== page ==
Indonesia's automobile market appeals to international automakers, with Japanese brands including Toyota, Daihatsu, and Mitsubishi predominating. Although there are fewer European models available, Citroen, which Stellantis own, is nevertheless establishing its brand in the fourth most populated nation in the globe. Why then do Western automakers place more and more emphasis on this developing market?
The island country is home to several automotive manufacturing facilities, many of which are run by Asian businesses. About 889,700 passenger automobiles were produced in Indonesia in 2021, an increase from 551,000 the year before. Southeast Asia has one of the biggest automobile marketplaces with the largest economy in the area.
Given that there are only 40 automobiles per 1,000 people, according to recently released statistics by market and consumer analytics company Statista, Indonesia's population of about 275 million underscores its potential for expansion. Indonesia is a desirable target for multinational businesses wanting to increase their market share since it has a lower rate of automobile ownership than its surrounding nations. Agus Gumiwang Kartasasmita, the country's industry minister, stated earlier this year that the low rate of vehicle ownership might provide clear benefits to automakers. He stated:
“Because we will also accommodate it with regulations that would encourage the investment, Indonesia has a very large potential for car manufacturers to invest there”.
The government is boosting its investments in the larger automotive industry as well as road infrastructure, which is not an easy undertaking given that Indonesia is home to almost 17,000 islands. It is also eager to attract foreign investment, not least to expand the market for electric automobiles (EVs).
Given the rising number of new car sales and the large demand potential, it looks like the appropriate time for Citroen to join Indonesia's automotive industry. Compared to market leader Toyota, which sold about 295,770 automobiles there in 2021, European automakers like BMW, Mercedes-Benz, and Peugeot only sell a small number of vehicles. However, Citroen is prepared to tackle the challenge of strengthening its brand in Indonesia. A representative for Citroen stated:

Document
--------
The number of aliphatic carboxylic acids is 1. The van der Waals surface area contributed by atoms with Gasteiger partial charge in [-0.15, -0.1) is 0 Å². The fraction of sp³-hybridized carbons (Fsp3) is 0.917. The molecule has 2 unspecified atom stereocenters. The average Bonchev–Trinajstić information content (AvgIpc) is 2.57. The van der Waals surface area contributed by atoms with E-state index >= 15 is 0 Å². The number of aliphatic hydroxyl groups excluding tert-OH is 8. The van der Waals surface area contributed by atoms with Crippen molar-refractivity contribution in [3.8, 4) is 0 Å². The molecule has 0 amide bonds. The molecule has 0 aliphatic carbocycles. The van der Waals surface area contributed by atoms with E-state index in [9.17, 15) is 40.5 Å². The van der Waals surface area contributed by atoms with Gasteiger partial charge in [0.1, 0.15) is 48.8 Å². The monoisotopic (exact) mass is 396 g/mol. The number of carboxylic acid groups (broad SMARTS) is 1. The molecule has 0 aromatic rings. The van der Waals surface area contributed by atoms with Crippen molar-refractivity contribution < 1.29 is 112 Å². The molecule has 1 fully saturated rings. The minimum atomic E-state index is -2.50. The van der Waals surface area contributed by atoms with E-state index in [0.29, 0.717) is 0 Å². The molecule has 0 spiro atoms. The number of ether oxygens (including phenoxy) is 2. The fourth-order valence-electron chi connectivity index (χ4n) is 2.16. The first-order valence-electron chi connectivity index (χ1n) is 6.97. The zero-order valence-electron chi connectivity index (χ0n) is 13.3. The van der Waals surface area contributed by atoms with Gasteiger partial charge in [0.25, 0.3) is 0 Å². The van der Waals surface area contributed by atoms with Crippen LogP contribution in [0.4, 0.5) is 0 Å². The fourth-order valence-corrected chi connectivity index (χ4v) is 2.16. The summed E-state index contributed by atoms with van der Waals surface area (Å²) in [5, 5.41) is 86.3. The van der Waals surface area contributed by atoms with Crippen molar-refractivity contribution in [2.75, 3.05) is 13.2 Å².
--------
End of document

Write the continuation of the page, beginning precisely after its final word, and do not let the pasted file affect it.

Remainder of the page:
“Every company has unique goals and marketing plans to succeed. We conducted a thorough market analysis beforehand, and using the results, we chose the appropriate items to satisfy the needs of the majority of Indonesian customers. We are certain that Citroen's rich legacy, enticing design, exceptional comfort, and cutting-edge technology will propel this brand to success in Indonesia”.
In 2023, Citroen intends to introduce its first models in Indonesia. The firm first offered the C5 Aircross, the new C3, and the -C4 in the model mix, which also included an SUV, a compact car, and an electric vehicle. The initial model offer from Citroen is not a coincidence. In Indonesia, family-friendly automobiles, many of which are fuelled by fossil fuels, are among the best-selling models. However, given that Indonesia has some of the worst air pollutions in the world, the government is also eager to expand the percentage of electric cars on the road.
In order to further spark enthusiasm among the populace and boost EV sales in the nation, Indonesia plans to implement game-changing EV incentives in 2023. Budi Karya Sumadi, Indonesia's transport minister, told Bloomberg that the country wants to subsidize the purchase of EVs by 2023 to make them more affordable. Popular EV vehicles that are now available for purchase in Indonesia include the Hyundai Ioniq5, Nissan Leaf, Lexus UX300e, Toyota C+pod, and Wuling Air EV from China.
Indonesia is also playing a crucial role in the worldwide shift to electric vehicles (EVs), serving as the world's top producer of nickel and a major supplier of cobalt and copper ores. The conflict in Ukraine and COVID-19 limitations in China have both disrupted supply chains, making Indonesia an advantageous place to secure and diversify supplies.
The government is purportedly courting Western companies like Tesla to establish a production plant in the country in an effort to establish the nation as an EV manufacturing powerhouse, however, this has not yet been confirmed. Ford and partners have also agreed to establish a nickel chemical extraction plant with the mining company Vale Indonesia.
The president of Indonesia, Joko Widodo, is eager to entice investment from European automakers. He said that the nation is the "perfect production site" for automakers in a Handelsblatt interview. Widodo stressed that well-known German companies like Mercedes-Benz, BMW, and Volkswagen may relocate their EV supply chains, including nickel processing plants and EV battery manufacturing facilities, to Indonesia.
In order to create an ecosystem for electric vehicles, the nation wants to go beyond being a source of raw resources. Although there are still hundreds of charge stations and few completely electric automobiles on the road, the Indonesian government has developed an electrification strategy. By 2030, it hopes to create more than 600,000 four-wheeled EVs locally.
Although the EV market in Indonesia is still in its infancy, its development potential cannot be discounted. Western automakers must consider the nation's young population, its abundant resources, and the trend of urbanization as well as the government's initiatives to promote electrification and provide benefits to international businesses.
Although Citroen's presence in Indonesia may not completely disrupt the market, it does show that momentum is growing and that Indonesia is rapidly gaining interest from other countries in the car industry.